“Louisiana law enforcement agencies are uniquely invested in incarceration” because of the per-diem system, Omojola told Bolts. “They financially benefit from people who are being held in their jails without providing any of those programs or resources.” 

The origins of today’s jail arrangement has its roots not in tough-on-crime policies, but in a lawsuit filed by four Black Angola prisoners challenging the conditions of their confinement. In 1975, in response to the lawsuit, a federal judge limited Angola’s population. Rather than build new prisons, it was cheaper and easier for the state to transfer some prisoners to local jails to serve the remainder of their sentences. At first, Pelot-Hobbs writes in Prison Capital, sheriffs protested. But after the per diem system was instituted, they began to consider their new prisoners a boon, even asking Angola to send them more people.

By the 1990s, Pelot-Hobbs argues, jails had gone from being a “temporary spatial fix” to “the long-term geographic solution for the Louisiana carceral state.” Sheriffs, now reliant on the per-diem money, organized for jail expansion to hold more state prisoners. Between 1999 and 2019, the state added some 14,000 jail beds. “Other parishes built out huge jails that they’ll never need for their local population,” said Harrell. “It’s like a hotel. You open up the hotel, DOC sends you some kid from New Orleans, they pay you for the hotel rooms. And that literally is why you have the jail.”

This system may financially benefit local sheriffs and the state department of corrections, but it comes at the expense of the people locked up in their jails. “There’s nothing on the inside,” said Amelia Herrera, an organizer with Voice of the Experienced’s Baton Rouge chapter who spent time in the East Baton Rouge Parish Prison in 2015 and has a loved one currently incarcerated there. Officials, she said, “will say the reason there’s no type of programs inside of this facility is because it’s a pre-trial facility…But when we have people in there for six and seven years?” 

“You can’t visit,” she added. “They make it almost impossible to keep a connection with the outside.”

As it stands, providing no programming or visits even for people locked up for years on end is legal. Louisiana’s regulations governing how people should be treated while incarcerated in its jails are notably minimal and vague. While the state has a set of “basic jail guidelines” that apply to facilities that house state prisoners, a 2023 report by the University of Texas at Austin’s Prison and Jail Innovation Lab found that they fell short compared to regional counterparts like Texas and Florida. The report determined that the state’s jails have little to no requirements regarding transparency around in-custody deaths, adequate heating and cooling systems, or in-person visiting rights, and that their regulations around discipline are the least comprehensive of anything they reviewed. It also noted that the family members of incarcerated Louisianans contend that the regulations that do exist are routinely flouted.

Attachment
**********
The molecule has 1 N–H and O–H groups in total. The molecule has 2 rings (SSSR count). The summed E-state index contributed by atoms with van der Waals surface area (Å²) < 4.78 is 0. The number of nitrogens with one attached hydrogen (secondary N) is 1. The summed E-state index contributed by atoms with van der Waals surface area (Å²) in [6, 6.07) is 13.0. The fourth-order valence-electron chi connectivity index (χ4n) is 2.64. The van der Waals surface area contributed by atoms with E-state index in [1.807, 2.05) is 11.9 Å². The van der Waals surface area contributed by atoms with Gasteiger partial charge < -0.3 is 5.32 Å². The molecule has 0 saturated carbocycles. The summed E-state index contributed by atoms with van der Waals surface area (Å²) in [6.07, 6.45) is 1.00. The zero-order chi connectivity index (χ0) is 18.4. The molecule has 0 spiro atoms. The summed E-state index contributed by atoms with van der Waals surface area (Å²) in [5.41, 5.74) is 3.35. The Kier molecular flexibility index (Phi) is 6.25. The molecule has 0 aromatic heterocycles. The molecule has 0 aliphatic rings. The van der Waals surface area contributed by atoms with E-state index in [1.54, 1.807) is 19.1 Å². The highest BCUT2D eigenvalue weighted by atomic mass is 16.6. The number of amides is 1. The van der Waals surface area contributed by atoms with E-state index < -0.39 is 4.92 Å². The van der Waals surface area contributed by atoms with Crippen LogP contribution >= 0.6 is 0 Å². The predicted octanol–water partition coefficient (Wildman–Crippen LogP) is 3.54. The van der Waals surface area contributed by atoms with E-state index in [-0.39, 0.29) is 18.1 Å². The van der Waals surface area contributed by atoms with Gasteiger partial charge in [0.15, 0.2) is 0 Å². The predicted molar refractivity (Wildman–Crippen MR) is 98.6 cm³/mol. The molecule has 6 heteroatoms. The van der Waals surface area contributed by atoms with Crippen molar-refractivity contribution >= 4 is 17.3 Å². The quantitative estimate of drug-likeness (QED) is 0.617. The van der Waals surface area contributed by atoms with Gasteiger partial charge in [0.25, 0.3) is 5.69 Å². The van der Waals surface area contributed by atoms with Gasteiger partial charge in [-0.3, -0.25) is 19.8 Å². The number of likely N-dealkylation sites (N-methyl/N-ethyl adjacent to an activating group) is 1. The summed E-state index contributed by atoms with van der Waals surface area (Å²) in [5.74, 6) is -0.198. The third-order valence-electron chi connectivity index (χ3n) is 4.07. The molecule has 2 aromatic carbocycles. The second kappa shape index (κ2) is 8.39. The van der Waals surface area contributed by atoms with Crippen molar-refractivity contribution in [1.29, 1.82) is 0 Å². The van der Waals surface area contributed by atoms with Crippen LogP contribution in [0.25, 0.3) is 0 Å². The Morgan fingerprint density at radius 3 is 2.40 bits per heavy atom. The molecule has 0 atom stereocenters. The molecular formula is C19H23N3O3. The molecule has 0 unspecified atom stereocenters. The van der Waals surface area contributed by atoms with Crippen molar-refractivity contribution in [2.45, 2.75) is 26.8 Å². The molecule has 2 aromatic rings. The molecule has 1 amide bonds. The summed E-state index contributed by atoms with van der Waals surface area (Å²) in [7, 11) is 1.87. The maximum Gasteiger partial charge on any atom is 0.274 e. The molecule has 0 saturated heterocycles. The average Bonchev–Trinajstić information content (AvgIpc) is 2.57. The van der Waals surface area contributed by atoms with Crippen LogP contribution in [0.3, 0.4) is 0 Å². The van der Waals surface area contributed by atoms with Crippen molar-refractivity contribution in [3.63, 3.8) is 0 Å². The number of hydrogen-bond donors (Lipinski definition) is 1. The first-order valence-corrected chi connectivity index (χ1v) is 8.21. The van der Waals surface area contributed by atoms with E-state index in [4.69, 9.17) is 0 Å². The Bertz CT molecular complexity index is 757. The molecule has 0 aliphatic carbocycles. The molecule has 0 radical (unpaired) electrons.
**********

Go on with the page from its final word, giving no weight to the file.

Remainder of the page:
The state legislature had commissioned the report, which concluded with a set of recommendations for jails to adopt guidelines prohibiting corporal punishment and the denial of basic needs like water or sleep. But when the lab’s director, Michele Deitch, and her team submitted their work last fall, the Louisiana Sheriff’s Association immediately sent a letter expressing appreciation for the work but signaling they would not follow the bulk of their recommendations, citing concerns over security plus limited capacity. 

The report was completed several months before Landry took office. Now the new raft of bills passed during the special crime session threatens to turbocharge Louisiana’s cycle of jail expansion, exacerbating the problems already on display in the report’s pages before the state does much to try to remedy them. 

Louisiana Attorney General Jeff Landry speaking at CPAC conference in Texas in August 2022. (Lev Radin/Sipa USA)(Sipa via AP Images)

Omojola highlighted three bills proposed by Republican Senator Debbie Villio, HB 9, 10, and 11, which, taken together, “essentially work to make sentences much much longer—and therefore fill our prisons and our jails,” she said. HB 9 aims to abolish discretionary parole in most cases, HB 10 limits the accumulation of “good time” credits meaning that an individual would be required to serve at least 85 percent of his sentence without exception, and HB 11 increases the penalties for even technical violations of parole or probation. 

Harrell noted that HB 9 and 10 may have an indirect impact on the pretrial population as well, because they take away people’s incentive to accept a plea offer. With vastly reduced prospects of getting out on parole or getting a sentence reduced with “good time” credits, people may be less keen to accept a conviction and start getting their time over with, and more likely to wait out a trial date in jail. “When that’s taken away from them, they are like, ‘Well, then why should I leave? I’m just gonna stay here in jail and roll my dice and hopefully somebody on a jury will decide that I’m not guilty,’” he said.